In the meantime, below are several photos taken during recent trips (each as amazing as the next!) ...

                                                          Grand Tetons, Wyoming in early October, 2009


                                                                                       Bryce Canyon, Utah in mid-January, 2010


                                                                              White Sands, New Mexico in mid-March, 2010


                                                                                       Glacier, Montana in late June, 2010

Thursday, January 6, 2011

One month spent sleeping in a tent {2010}

                                                      Base of Mount Elbert (highest point in CO) with Zahra


A cold beer, blazing campfire, and the serenity of the great outdoors ... I couldn't imagine a better way to spend my time. Whether climbing one of Colorado's 54 fourteeners, viewing the spectacular autumn colors, or simply enjoying the solitude offered by the vast expanses of wilderness created by the Rockies, I have loved every minute of camping this past year. To quote John Fielder, a nationally renowned nature photographer, 'I think I am correct when I say that there is no place like Colorado. Our mountains are neither the oldest nor the youngest ... What is remarkable is that they have weathered and crumbled to exactly the right degree to make them the most beautiful mountains in the world'. Of course, I agree one hundred percent :)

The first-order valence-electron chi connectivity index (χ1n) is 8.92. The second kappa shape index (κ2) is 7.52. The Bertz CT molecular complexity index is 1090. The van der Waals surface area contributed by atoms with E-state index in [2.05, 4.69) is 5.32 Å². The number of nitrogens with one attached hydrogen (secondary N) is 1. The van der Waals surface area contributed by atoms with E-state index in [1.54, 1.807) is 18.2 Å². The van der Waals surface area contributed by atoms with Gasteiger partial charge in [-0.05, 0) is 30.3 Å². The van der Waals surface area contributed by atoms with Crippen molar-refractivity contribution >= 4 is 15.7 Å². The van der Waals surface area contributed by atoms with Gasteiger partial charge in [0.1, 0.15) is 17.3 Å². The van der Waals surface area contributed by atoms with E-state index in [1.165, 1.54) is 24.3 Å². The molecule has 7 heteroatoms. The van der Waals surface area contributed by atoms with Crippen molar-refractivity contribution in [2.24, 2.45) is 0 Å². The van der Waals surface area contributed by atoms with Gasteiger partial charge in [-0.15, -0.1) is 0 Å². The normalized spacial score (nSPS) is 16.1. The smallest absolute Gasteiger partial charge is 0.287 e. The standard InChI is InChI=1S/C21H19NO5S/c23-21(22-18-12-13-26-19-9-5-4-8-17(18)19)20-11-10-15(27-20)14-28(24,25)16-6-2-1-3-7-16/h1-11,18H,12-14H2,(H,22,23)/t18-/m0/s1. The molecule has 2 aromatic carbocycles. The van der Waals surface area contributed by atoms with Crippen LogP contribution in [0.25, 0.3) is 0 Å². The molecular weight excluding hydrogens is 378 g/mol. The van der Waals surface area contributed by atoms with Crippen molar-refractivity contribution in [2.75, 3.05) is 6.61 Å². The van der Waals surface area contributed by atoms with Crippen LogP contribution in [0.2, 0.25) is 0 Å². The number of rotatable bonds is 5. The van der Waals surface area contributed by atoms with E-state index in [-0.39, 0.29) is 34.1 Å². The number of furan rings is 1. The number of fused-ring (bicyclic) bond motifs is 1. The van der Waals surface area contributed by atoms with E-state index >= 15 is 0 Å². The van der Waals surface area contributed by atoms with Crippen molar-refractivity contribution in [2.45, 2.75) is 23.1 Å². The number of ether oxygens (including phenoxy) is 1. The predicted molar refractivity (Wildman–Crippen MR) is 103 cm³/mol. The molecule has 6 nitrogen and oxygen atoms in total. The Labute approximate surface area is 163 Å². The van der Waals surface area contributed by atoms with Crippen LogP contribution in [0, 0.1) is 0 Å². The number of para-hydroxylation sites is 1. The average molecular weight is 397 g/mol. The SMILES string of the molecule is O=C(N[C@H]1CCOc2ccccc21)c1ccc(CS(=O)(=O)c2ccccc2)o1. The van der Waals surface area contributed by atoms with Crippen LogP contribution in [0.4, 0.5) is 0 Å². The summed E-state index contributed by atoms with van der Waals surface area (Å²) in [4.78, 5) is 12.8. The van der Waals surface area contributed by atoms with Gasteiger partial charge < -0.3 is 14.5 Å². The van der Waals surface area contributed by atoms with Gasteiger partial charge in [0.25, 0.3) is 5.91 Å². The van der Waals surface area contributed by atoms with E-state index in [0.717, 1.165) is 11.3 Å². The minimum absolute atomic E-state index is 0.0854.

Colorado aside, I have been blessed to set up my tent in the neighboring states of Utah {Zion & Bryce}, New Mexico {near White Sands & Carlsbad Caverns}, and Nebraska {Lake McConaughy} as well as Montana {Glacier} and Canada {Waterton}. -- I am only including those places that I have camped since January 1, 2010, thus excluding the three weeks camped on the Serengeti in Tanzania during the summer of 2009 :) -- Twenty-eight days spent sleeping in a tent within the framework of one year is rather impressive, but I have no doubt that I can surpass that number in 2011. I think I'll begin with a backpacking trip through one of the greatest natural wonders of the world: the Grand Canyon. Now that's an awesomely appropriate way to ring in a new year of traveling and exploring the secrets of this place we all call home! Until then ...